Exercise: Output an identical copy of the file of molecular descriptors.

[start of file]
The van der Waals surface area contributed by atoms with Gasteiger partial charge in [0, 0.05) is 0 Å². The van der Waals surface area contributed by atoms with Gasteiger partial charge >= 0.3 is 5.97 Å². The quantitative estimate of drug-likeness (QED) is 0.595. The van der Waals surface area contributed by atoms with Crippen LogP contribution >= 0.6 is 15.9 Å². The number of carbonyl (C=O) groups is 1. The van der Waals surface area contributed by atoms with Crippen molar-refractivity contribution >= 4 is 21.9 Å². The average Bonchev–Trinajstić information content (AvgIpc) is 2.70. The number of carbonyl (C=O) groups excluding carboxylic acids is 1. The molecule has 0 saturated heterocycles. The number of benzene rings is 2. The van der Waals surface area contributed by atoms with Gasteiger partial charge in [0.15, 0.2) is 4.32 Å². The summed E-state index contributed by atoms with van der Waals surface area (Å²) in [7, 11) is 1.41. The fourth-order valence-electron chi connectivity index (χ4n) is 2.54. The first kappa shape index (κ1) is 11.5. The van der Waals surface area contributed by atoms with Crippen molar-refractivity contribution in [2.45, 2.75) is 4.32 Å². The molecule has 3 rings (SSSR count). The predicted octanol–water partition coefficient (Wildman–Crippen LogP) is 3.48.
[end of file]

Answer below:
The van der Waals surface area contributed by atoms with Gasteiger partial charge in [0, 0.05) is 0 Å². The van der Waals surface area contributed by atoms with Gasteiger partial charge >= 0.3 is 5.97 Å². The quantitative estimate of drug-likeness (QED) is 0.595. The van der Waals surface area contributed by atoms with Crippen LogP contribution >= 0.6 is 15.9 Å². The number of carbonyl (C=O) groups is 1. The van der Waals surface area contributed by atoms with Crippen molar-refractivity contribution >= 4 is 21.9 Å². The average Bonchev–Trinajstić information content (AvgIpc) is 2.70. The number of carbonyl (C=O) groups excluding carboxylic acids is 1. The molecule has 0 saturated heterocycles. The number of benzene rings is 2. The van der Waals surface area contributed by atoms with Gasteiger partial charge in [0.15, 0.2) is 4.32 Å². The summed E-state index contributed by atoms with van der Waals surface area (Å²) in [7, 11) is 1.41. The fourth-order valence-electron chi connectivity index (χ4n) is 2.54. The first kappa shape index (κ1) is 11.5. The van der Waals surface area contributed by atoms with Crippen molar-refractivity contribution in [2.45, 2.75) is 4.32 Å². The molecule has 3 rings (SSSR count). The predicted octanol–water partition coefficient (Wildman–Crippen LogP) is 3.48.